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Heroin Overview - History

United Kingdom

The History

Over the past few years, good harvests in Asia and the Far East, new growing areas in Afghanistan and the Asian republics of the CIS, the ‘heroin for guns’ trade in the Yugoslav war and relaxed border controls in western Europe, have all contributed to the easier passage of heroin across Europe.


In the UK Doctors must notify the Home Office of any opiate users they see in their practice. Notifications have been rising steadily by around 17% each year to 1995, when nearly 38,000 persons were notified. It is generally accepted that the number of people using opiates on a heavy and regular basis is several times (perhaps even five times) the number notified to the Home Office. Notified addicts generally inject and are very heavy users; the percentage of those notified who said they injected their drugs (which might not just be heroin) fell from 64% in 1990 to 56% in 1994, but the absolute numbers of those injecting continue to rise. In 1994, 1500 of those notified were under 21 years old.

Most notified heroin users are 25 years old and over, accounting for nearly 70% of notifications in 1994 with only 9.5% under 21, although the numbers of those notified under the age of 21 doubled between 1990-4. In the younger age groups, heroin is mainly used on an intermittent or ‘recreational’ basis, the drug often being sniffed or smoked rather than injected. For those who continue their use, injecting often becomes the preferred method.

The available surveys do not suggest that opiate use is yet widespread in the general population, with commonly 1% or less of young people admitting heroin use at all. Nevertheless in some area (e.g. Deprived inner city areas) heroin use is quite common with increasing number of those under 21 becoming involved. Many of these users, e.g. those in care or homeless, will not be included in survey groups which tend to focus on school students, selected groups for market research, etc.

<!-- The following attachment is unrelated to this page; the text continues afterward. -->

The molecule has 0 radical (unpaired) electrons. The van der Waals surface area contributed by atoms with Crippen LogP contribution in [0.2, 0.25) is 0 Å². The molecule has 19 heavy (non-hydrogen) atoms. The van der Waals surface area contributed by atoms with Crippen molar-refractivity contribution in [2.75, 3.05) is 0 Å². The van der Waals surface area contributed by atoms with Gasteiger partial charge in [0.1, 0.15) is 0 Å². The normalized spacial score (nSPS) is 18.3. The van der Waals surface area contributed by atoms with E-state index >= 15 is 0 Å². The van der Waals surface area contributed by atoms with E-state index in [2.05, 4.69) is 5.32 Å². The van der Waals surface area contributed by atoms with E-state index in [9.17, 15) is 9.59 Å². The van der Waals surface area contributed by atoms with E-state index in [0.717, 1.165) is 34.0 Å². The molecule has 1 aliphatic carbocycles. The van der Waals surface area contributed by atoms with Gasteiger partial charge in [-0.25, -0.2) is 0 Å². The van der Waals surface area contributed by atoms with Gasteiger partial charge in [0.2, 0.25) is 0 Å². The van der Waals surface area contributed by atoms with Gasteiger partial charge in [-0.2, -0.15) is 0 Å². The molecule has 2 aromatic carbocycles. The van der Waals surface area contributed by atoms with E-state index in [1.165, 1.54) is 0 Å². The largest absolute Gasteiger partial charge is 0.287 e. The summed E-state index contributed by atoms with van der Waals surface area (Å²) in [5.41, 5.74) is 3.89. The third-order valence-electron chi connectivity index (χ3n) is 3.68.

It is to be noted though, that this information is from 1995. Heroin use in the UK has been steadily on the rise, and the figures will be a lot larger by now. Heroin is increasingly becoming the ‘in’ drug.


The number of addict deaths has steadily increased over the years from 166 in 1985 to 562 in 1993. Of that latest figure, over half were directly from overdosing of which 40% were attributed to methadone while heroin was only implemented in about one third of the deaths for that year. Other deaths were from natural causes, non-accidental injury such as homicide, suicide, etc. However, estimating the true nature of mortality is complicated by the fact that figures are compiled from a number of different sources and, for example, depend in part on the outcome of Coroner’s inquests where not all information about the circumstances on an individual death may be available.



Heroin use among males is 35% higher than use among females. In 1995/96, there were thought to be approximately 298,000 males using heroin and only 144,000 females. The difference in the amount of people using heroin among different races was substantial. The number of White individuals using heroin was estimated to be 304,000 in 1995/96. The number of Black individuals using heroin was 91,000, less than one third the amount of white individuals. The number of Hispanic individuals using heroin was 39,000 and all others together came to about 7,000. The fact that Black and Hispanic individuals are minorities must be taken into consideration when looking at this data. Their populations are much smaller and this will in turn make their statistics smaller.

External resource on heroin abuse in teens: http://www.therecoveryvillage.com/what-we-treat/substance-abuse-treatment/heroin/



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